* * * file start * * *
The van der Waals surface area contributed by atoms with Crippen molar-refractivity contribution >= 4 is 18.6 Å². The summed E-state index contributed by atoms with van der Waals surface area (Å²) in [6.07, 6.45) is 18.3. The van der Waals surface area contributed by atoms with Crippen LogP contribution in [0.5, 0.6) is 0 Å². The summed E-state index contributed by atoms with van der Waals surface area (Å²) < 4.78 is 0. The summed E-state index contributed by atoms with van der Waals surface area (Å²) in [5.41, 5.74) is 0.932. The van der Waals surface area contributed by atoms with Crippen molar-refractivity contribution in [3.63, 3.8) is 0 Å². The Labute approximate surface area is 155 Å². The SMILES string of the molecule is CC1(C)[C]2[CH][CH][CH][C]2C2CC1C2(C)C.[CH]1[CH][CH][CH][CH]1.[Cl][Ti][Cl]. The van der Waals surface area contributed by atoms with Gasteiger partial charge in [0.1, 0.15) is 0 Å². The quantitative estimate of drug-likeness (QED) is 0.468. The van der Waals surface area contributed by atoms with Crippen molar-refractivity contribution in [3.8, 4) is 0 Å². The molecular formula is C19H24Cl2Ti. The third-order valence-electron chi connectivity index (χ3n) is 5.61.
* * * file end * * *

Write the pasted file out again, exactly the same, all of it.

The van der Waals surface area contributed by atoms with Crippen molar-refractivity contribution >= 4 is 18.6 Å². The summed E-state index contributed by atoms with van der Waals surface area (Å²) in [6.07, 6.45) is 18.3. The van der Waals surface area contributed by atoms with Crippen LogP contribution in [0.5, 0.6) is 0 Å². The summed E-state index contributed by atoms with van der Waals surface area (Å²) < 4.78 is 0. The summed E-state index contributed by atoms with van der Waals surface area (Å²) in [5.41, 5.74) is 0.932. The van der Waals surface area contributed by atoms with Crippen molar-refractivity contribution in [3.63, 3.8) is 0 Å². The Labute approximate surface area is 155 Å². The SMILES string of the molecule is CC1(C)[C]2[CH][CH][CH][C]2C2CC1C2(C)C.[CH]1[CH][CH][CH][CH]1.[Cl][Ti][Cl]. The van der Waals surface area contributed by atoms with Gasteiger partial charge in [0.1, 0.15) is 0 Å². The quantitative estimate of drug-likeness (QED) is 0.468. The van der Waals surface area contributed by atoms with Crippen molar-refractivity contribution in [3.8, 4) is 0 Å². The molecular formula is C19H24Cl2Ti. The third-order valence-electron chi connectivity index (χ3n) is 5.61.